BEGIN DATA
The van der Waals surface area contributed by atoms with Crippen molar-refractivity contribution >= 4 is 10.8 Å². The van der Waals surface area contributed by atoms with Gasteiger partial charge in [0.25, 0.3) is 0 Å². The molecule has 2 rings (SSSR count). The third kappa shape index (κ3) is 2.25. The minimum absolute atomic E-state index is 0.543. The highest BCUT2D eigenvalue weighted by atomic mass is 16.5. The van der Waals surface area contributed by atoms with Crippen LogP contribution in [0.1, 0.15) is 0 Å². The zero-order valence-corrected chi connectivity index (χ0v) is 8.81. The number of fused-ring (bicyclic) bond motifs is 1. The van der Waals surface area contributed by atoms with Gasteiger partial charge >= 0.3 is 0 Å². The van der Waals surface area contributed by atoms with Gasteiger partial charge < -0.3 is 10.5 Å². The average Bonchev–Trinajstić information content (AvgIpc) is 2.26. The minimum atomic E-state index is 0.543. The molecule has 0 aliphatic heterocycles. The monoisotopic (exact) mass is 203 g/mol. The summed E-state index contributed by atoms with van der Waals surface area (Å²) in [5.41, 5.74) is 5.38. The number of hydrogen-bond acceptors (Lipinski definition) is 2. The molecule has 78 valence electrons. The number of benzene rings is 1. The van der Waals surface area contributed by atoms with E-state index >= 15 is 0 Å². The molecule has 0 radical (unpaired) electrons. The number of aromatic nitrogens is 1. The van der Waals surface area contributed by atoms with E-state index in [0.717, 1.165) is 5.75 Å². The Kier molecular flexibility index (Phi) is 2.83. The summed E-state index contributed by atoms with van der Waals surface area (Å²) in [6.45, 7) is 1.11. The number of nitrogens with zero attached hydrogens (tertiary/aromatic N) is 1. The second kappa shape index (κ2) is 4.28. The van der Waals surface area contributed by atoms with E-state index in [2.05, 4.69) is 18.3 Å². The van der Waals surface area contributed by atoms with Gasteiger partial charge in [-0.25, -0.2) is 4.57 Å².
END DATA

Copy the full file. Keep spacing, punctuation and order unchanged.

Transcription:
The van der Waals surface area contributed by atoms with Crippen molar-refractivity contribution >= 4 is 10.8 Å². The van der Waals surface area contributed by atoms with Gasteiger partial charge in [0.25, 0.3) is 0 Å². The molecule has 2 rings (SSSR count). The third kappa shape index (κ3) is 2.25. The minimum absolute atomic E-state index is 0.543. The highest BCUT2D eigenvalue weighted by atomic mass is 16.5. The van der Waals surface area contributed by atoms with Crippen LogP contribution in [0.1, 0.15) is 0 Å². The zero-order valence-corrected chi connectivity index (χ0v) is 8.81. The number of fused-ring (bicyclic) bond motifs is 1. The van der Waals surface area contributed by atoms with Gasteiger partial charge >= 0.3 is 0 Å². The van der Waals surface area contributed by atoms with Gasteiger partial charge < -0.3 is 10.5 Å². The average Bonchev–Trinajstić information content (AvgIpc) is 2.26. The minimum atomic E-state index is 0.543. The molecule has 0 aliphatic heterocycles. The monoisotopic (exact) mass is 203 g/mol. The summed E-state index contributed by atoms with van der Waals surface area (Å²) in [5.41, 5.74) is 5.38. The number of hydrogen-bond acceptors (Lipinski definition) is 2. The molecule has 78 valence electrons. The number of benzene rings is 1. The van der Waals surface area contributed by atoms with E-state index >= 15 is 0 Å². The molecule has 0 radical (unpaired) electrons. The number of aromatic nitrogens is 1. The van der Waals surface area contributed by atoms with E-state index in [0.717, 1.165) is 5.75 Å². The Kier molecular flexibility index (Phi) is 2.83. The summed E-state index contributed by atoms with van der Waals surface area (Å²) in [6.45, 7) is 1.11. The number of nitrogens with zero attached hydrogens (tertiary/aromatic N) is 1. The second kappa shape index (κ2) is 4.28. The van der Waals surface area contributed by atoms with E-state index in [2.05, 4.69) is 18.3 Å². The van der Waals surface area contributed by atoms with Gasteiger partial charge in [-0.25, -0.2) is 4.57 Å².